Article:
Marseille building collapse: Fourth body found in ruins

Two buildings collapsed

Image Two people who were in the street when the buildings collapsed were treated for minor injuries

French Interior Minister Christophe Castaner said air pockets under the debris meant there was hope of finding someone who could be saved.

The buildings - one condemned and allegedly vacant, the other containing apartments - gave way after 9am local time.

He added he had seen two other people arriving to visit one of the tenants in the building, which had 12 apartments, nine of them occupied.

Google Maps images taken in recent months showed the collapsed buildings had large visible cracks in their facades.

Castaner said inspectors had visited number 65 on October 18, and were concerned but did not see cause to evacuate.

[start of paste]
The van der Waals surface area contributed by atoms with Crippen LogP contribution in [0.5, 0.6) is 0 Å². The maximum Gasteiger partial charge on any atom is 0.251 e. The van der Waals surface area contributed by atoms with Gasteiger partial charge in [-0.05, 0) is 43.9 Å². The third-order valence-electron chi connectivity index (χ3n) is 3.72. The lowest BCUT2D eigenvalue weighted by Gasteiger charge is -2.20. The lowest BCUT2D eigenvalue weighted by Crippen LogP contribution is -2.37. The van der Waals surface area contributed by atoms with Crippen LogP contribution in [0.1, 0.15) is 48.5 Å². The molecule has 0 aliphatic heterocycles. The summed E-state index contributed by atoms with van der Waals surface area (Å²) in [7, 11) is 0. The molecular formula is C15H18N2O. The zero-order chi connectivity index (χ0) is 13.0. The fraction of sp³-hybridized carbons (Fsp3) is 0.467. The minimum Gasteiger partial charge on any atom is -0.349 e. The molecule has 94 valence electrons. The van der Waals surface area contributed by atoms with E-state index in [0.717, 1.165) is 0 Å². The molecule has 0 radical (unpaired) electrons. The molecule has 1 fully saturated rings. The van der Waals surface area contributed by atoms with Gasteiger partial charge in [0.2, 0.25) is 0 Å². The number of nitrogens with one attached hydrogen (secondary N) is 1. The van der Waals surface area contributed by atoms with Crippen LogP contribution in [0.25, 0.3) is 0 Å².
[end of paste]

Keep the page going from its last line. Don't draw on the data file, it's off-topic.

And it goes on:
Mr Tarabeux said: "It is very, very likely to be five people".

Images of the buildings before they collapsed, visible on Google Street View, showed that one of the buildings was clearly in poor fix, with boarded-up windows and large visible cracks on the facade before it collapsed. He has had no news of her since Monday. "It could have been me", she said.

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Sophie Dorbeaux, who lived in the now-demolished 65 rue d'Aubagne, meanwhile told AFP she had left on Sunday night to stay with her parents because "for days, the doors of some of the apartments wouldn't close".

The neighbourhood is home to many buildings in a similarly poor condition, some of them run by slum landlords.

Residents say they had warned the buildings were structurally unsound for years, but accused city authorities of doing little.

The buildings were in a small shopping street in the centre of the city.

Leading left-wing politician Jean-Luc Melonchon, who visited the scene Monday, had reportedly been critical of the city's housing policy. In 2011 the local authorities began a plan to renovate the city centre, but a 2015 government report suggested that 100,000 Marseille residents were living in housing unsafe to their health or security.

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